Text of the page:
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Issues are being brought to the forefront as education becomes more digital. Inside Higher Ed profiles a Ph.D. student as she designs her first online course.
Starting March 15, the university will begin removing more than 20,000 video and audio lectures from public view as a result of a Justice Department accessibility order.
New paper casting doubt about the merits of online education raises concerns, but also questions from researchers who say it is "seriously flawed."
Three years after its low-cost MOOC-inspired master’s degree program in computer science launched, the institute announces a new program in analytics priced at less than $10,000.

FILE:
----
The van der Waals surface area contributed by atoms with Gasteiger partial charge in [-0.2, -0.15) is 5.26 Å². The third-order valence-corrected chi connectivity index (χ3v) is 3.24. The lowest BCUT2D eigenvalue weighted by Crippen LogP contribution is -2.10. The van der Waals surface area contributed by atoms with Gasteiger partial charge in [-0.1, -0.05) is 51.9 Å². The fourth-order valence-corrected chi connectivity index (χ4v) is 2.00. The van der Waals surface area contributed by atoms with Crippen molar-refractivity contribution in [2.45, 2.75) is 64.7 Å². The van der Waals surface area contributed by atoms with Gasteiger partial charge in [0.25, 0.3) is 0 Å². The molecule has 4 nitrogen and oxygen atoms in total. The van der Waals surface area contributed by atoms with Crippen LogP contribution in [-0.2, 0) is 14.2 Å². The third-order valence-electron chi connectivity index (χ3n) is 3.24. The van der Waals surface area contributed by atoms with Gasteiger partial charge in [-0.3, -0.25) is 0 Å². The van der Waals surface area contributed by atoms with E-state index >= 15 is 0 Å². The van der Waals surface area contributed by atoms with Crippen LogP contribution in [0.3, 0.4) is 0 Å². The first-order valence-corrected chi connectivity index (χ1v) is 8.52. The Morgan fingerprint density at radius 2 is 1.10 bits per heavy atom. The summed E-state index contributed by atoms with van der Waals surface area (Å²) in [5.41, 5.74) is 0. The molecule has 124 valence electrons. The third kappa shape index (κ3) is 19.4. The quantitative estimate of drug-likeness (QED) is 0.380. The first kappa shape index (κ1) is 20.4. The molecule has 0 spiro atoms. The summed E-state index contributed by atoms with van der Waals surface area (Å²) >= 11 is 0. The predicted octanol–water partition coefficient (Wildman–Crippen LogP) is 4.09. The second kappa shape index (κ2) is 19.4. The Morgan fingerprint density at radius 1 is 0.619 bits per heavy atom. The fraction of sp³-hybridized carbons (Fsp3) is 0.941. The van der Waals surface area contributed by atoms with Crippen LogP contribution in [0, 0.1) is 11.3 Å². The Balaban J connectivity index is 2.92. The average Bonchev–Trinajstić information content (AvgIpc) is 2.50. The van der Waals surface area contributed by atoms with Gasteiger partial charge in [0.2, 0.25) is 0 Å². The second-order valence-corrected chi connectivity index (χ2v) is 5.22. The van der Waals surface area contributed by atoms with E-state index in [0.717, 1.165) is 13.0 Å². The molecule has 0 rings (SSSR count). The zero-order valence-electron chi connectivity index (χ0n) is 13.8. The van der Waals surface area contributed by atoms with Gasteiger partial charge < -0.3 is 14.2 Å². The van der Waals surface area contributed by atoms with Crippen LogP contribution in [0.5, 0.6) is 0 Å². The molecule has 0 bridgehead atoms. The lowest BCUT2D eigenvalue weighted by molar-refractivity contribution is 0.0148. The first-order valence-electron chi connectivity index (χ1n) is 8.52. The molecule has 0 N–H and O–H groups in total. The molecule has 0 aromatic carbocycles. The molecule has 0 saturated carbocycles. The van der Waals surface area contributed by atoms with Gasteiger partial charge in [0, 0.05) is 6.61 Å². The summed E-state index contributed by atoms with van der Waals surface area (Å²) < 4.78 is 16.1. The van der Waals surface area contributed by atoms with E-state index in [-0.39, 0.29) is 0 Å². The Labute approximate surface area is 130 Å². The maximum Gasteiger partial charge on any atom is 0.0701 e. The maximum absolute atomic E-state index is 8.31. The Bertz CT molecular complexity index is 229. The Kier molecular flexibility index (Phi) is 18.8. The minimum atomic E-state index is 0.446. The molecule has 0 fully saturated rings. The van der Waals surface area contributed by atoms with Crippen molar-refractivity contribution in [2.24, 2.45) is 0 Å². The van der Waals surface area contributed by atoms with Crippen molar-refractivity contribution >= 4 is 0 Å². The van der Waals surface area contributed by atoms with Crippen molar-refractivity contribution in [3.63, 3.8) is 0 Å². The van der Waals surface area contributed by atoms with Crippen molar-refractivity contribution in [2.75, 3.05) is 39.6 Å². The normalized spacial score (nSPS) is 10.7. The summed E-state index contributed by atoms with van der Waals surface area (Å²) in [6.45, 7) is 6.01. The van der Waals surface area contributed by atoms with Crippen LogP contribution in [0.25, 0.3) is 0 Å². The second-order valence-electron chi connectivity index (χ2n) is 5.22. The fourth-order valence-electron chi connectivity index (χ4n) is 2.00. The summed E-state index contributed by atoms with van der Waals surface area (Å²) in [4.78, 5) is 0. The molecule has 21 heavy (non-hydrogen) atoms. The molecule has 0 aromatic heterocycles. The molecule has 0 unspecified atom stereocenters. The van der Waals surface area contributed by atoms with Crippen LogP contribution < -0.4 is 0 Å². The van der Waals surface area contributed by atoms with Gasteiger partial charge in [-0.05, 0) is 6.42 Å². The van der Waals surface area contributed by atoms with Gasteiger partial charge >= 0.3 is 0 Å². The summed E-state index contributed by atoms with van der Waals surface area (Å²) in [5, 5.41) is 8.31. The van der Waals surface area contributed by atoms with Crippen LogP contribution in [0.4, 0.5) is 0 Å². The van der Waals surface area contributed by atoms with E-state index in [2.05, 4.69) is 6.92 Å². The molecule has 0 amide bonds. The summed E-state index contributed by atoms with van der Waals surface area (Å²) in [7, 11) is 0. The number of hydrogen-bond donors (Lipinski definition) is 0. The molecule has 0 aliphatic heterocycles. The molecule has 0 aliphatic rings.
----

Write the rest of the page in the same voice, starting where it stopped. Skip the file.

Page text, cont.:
Georgia Tech, having enrolled thousands of students in its well-regarded online master's degree program in computer science, expands its experiments with low-cost online education for undergraduates.
Paper finds growth of fully online degree programs led to increased spending and falling enrollments at some place-based colleges, but had little impact on tuition rates.
Education Department releases proposed rule on state approval of online programs, cutting a provision that would require states to review all out-of-state colleges.
The hype has some colleges wondering if now is the right time to jump in. High costs and development issues suggest the technology is still years away from making a difference.
Report on the future of online education stresses central role of faculty members and instructional designers.
Graduates of an online program at George Washington U sue the institution, saying they paid more to receive a worse experience than face-to-face students.
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